A Louisiana psychiatrist was sentenced in federal court in Baton Rouge, Louisiana, today to serve 86 months in prison for his role in a $258.5 million Medicare fraud scheme involving partial hospitalization psychiatric services.    He was further ordered to pay $43.5 million in restitution and to forfeit all proceeds from the fraudulent scheme.
Assistant Attorney General Leslie R. Caldwell of the Justice Department’s Criminal Division, U.S. Attorney J. Walter Green of the Middle District of Louisiana, Special Agent in Charge Mike Fields of the Dallas Region of the U.S. Department of Health and Human Services Office of the Inspector General (HHS-OIG), Special Agent in Charge Michael Anderson of the FBI’s New Orleans Division and Louisiana State Attorney General James D. “Buddy” Caldwell made the announcement.    Chief U.S. District Court Judge Brian A. Jackson of the Middle District of Louisiana imposed the sentence.
According to documents filed in the case, Zahid Imran, M.D., 56, of Baton Rouge, served as the medical director of Shifa Community Mental Health Center of Baton Rouge, and co-owned Serenity Center of Baton Rouge and Shifa Community Mental Health Center of Texas.    As part of the scheme, Imran admitted mentally ill patients to the facilities, some of whom were inappropriate for partial hospitalization, and then re-certified the patients’ appropriateness for the program in an effort to continue to bill Medicare for services.   To support the fraudulent Medicare billing, Imran and others falsified patient treatment records to reflect services on dates when no such services were provided.    Imran pleaded guilty on May 13, 2014, to conspiracy to commit health care fraud.
Law enforcement’s 2011 investigation into the three community mental health centers has resulted in 17 convictions of individuals employed by the facilities, including therapists, marketers, administrators, owners and the medical director.    The companies billed Medicare for partial hospitalization program services for the mentally ill that were unnecessary or never provided over a period of approximately seven years.    The companies, collectively, submitted more than $258 million in claims to Medicare during this period.   Medicare paid approximately $43.5 million on those claims.
The case is being investigated by HHS-OIG, the FBI and the Medicaid Fraud Control Unit of the Louisiana Attorney General’s Office, and was brought as part of the Medicare Fraud Strike Force, under the supervision of the Criminal Division’s Fraud Section and the U.S. Attorney’s Office for the Middle District of Louisiana.    The case is being prosecuted by Trial Attorneys Abigail Taylor and Dustin M. Davis of the Criminal Division’s Fraud Section and Assistant U.S. Attorney Shubhra Shivpuri of the Middle District of Louisiana.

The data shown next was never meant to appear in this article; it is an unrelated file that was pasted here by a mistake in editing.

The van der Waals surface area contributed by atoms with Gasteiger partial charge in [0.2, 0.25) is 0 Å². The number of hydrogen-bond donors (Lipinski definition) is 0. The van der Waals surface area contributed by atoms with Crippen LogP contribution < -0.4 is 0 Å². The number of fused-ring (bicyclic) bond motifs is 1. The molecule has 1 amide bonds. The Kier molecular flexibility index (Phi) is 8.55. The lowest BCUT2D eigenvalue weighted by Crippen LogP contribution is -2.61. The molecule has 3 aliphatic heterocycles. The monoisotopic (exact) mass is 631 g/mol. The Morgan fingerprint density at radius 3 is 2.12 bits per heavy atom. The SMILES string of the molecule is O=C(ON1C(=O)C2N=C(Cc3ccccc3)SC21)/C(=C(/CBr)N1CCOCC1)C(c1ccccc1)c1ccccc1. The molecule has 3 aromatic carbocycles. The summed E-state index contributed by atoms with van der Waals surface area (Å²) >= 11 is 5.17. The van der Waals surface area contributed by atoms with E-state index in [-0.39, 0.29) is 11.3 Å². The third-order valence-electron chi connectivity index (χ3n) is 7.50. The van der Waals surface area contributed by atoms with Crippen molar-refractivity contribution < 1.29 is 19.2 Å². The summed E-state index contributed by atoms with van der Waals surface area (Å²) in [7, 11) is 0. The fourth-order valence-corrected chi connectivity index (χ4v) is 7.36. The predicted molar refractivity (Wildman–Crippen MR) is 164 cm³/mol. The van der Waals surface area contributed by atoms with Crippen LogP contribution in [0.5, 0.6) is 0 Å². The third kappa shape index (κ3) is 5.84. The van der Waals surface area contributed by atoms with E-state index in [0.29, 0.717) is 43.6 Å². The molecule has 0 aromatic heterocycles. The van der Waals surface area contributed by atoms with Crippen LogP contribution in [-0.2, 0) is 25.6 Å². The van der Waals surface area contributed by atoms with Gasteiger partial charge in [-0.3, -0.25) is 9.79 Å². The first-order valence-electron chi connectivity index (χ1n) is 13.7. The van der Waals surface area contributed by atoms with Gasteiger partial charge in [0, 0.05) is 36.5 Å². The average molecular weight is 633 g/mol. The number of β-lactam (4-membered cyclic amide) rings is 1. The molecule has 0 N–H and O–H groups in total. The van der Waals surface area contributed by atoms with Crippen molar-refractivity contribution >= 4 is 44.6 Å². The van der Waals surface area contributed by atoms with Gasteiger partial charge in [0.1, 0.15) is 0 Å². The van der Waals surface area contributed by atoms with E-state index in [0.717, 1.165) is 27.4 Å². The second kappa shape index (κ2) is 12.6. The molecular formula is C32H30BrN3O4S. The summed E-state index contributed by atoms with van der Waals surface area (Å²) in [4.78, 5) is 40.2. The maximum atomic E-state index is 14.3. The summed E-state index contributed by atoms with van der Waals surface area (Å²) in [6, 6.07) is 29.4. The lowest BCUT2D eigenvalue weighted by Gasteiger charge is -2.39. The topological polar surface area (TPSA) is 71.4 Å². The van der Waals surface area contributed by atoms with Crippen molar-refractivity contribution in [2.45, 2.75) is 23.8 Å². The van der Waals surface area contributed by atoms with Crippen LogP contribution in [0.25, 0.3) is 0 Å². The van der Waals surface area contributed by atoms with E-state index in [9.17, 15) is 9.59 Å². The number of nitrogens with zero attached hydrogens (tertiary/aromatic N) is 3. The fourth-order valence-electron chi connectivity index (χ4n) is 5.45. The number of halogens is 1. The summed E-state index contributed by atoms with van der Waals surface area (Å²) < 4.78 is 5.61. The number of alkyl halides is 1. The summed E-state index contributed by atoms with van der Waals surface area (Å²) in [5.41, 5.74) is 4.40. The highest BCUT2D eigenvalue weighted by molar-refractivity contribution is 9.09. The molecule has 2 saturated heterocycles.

Since its inception in March 2007, the Medicare Fraud Strike Force, now operating in nine cities across the country, has charged nearly 1,900 defendants who have collectively billed the Medicare program for more than $6 billion.    In addition, the HHS Centers for Medicare and Medicaid Services, working in conjunction with the HHS-OIG, are taking steps to increase accountability and decrease the presence of fraudulent providers.

Owner and Recruiter for Louisiana and Texas Mental Health Clinics Convicted as Part of $258 Million Health Care Fraud Scheme in Baton Rouge, Louisiana

An owner and operator of community mental health centers in Baton Rouge, Louisiana, as well as a patient recruiter for a related facility in Houston, Texas, were convicted on Wednesday, May 21, 2014, for their roles in a $258 million Medicare fraud scheme involving three facilities that filed fraudulent claims for psychiatric services that were unnecessary or never actually provided.
Acting Assistant Attorney General David A. O’Neil of the Justice Department’s Criminal Division, U.S. Attorney Walt Green for the Middle District of Louisiana, Special Agent in Charge Michael J. Anderson for the FBI’s New Orleans Field Office, Special Agent in Charge Mike Fields for the Dallas Region of the Department of Health and Human Services (HHS) Office of Inspector General and Louisiana State Attorney General James Buddy Caldwell made the announcement.
“These convictions resulted from a massive fraud involving thousands of false billings for mental health services that were either not needed or not given,” said Acting Assistant Attorney General O’Neil.  “It was a sophisticated scheme involving kickbacks, falsified medical records and false billings.  We will use all tools at our disposal – from data to traditional law enforcement techniques – to root out these schemes and bring the appropriate people to justice.”
“These significant convictions are the latest example of our ongoing commitment to rooting out health care fraud throughout our community,” said U.S. Attorney Green.    “We will use all of the tools and resources at our disposal to prosecute those who submit false information and false claims to Medicare – especially where, as in this case, those claims cost the United States tens of millions of dollars and were filed using the names and identities of Medicare beneficiaries who are particularly vulnerable.    I appreciate the tremendous assistance we received in this case, and in our other anti-health care fraud efforts, from the Department’s Criminal Division and our federal and state law enforcement partners.”